Business processes don’t have to come at the expense of the practice of law, but they have to come

I found an old email this morning that references a 2009 McKinsey Executive Insight report about challenges facing corporations coming out of the economic crisis. I no longer have a link to the year-old report, but the excerpt from the email reads:

“Companies need to integrate marketing and sales function into the day-to-day operations of the organization and apply the same rigor to defining commercial processes and systems that they have long applied to manufacturing and other operational processes and systems. This “commercial transformation” can take many forms and involves 1) a concerted, multi-year effort to substantially upgrade the effectiveness of a company’s marketing and sales processes, including aligning top management around a forceful transformation theme; 2) driving performance improvement programs around 2-3 carefully selected commercial levers and striving to lead the industry on these levers; and 3) embedding the change through a comprehensive commercial operating system, comprising not only processes and tools, but also IT systems and performance management.”

If you filter through the jargon and are not put off by words like “commercialization,” “operational processes”and “sales,” there are some salient points from which law firms could benefit, particularly those that have made a heavy investment in marketing but are not sure they are getting the results they want.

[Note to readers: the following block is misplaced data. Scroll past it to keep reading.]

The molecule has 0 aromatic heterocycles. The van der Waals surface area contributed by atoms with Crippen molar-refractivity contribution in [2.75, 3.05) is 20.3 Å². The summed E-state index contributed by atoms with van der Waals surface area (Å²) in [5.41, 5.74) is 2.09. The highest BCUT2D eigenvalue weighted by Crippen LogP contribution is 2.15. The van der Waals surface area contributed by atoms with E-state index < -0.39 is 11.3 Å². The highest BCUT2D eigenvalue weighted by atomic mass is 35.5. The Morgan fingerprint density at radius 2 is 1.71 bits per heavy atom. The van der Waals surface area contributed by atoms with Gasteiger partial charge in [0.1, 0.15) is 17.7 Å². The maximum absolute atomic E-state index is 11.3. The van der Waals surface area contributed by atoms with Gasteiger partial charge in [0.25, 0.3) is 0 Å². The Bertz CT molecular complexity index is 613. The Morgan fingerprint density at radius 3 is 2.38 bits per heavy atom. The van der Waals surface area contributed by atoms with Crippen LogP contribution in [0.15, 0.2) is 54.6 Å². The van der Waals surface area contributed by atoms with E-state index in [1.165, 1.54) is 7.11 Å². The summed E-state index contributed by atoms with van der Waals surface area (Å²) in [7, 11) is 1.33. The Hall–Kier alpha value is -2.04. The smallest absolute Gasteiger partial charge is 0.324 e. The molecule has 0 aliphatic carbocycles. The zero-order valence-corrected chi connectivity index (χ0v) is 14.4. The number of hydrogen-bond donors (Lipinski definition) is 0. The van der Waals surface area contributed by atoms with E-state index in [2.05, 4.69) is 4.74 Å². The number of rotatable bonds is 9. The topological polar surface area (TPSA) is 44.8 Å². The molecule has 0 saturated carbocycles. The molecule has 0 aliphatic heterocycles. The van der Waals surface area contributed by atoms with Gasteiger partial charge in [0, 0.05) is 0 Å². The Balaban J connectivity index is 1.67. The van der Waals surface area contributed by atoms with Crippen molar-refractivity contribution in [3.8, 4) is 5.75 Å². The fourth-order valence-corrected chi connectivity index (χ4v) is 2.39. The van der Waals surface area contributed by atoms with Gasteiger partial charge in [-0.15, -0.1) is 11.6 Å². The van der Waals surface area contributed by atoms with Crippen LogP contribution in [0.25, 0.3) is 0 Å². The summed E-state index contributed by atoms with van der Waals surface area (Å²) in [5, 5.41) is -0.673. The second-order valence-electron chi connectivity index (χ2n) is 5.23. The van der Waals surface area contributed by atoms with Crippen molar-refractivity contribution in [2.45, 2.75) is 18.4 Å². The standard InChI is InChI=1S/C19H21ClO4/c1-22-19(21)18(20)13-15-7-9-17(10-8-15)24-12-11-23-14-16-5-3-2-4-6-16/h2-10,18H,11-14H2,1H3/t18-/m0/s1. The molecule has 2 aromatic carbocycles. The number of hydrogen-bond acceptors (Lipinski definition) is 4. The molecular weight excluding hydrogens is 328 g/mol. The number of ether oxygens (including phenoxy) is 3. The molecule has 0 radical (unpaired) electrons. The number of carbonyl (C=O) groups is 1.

First, law firm management and their marketing departments need to be directly aligned. Many firms still fail to give marketing a seat at the executive committee and make the much needed connection between strategic growth and market position.

Second, the old adage, “If you can’t measure it, you can’t manage it,” remains true. Law firm marketers need benchmarks around which they can measure their success. Real process needs to be put in place to evaluate return on investment.

Finally, IT and marketing can no longer work independently. Technology needs to be an integrated into law firm marketing strategies. There are far too many law firm marketing directors out treat technology like a “project” that can be checked off on a things to do list. Technology is a part of doing business. Combined with the right people and processes, it is a tactic for raising awareness, a tool for developing credibility and the centralized resource for tracking results.

This is not to suggests that law firms need to undergo a “commercial transformation” at the expense of professionalism. But the economy has changed and the drivers for legal services are different today. Firms need to take a disciplined approach to the way the do business in addition to the legal work they provide clients. They cannot afford reactive marketing where there is a constant state of motion and very little measurable progress.

Posted on October 8, 2010 in Business Development, General, Knowledge Management, Law Firm Management, Marketing

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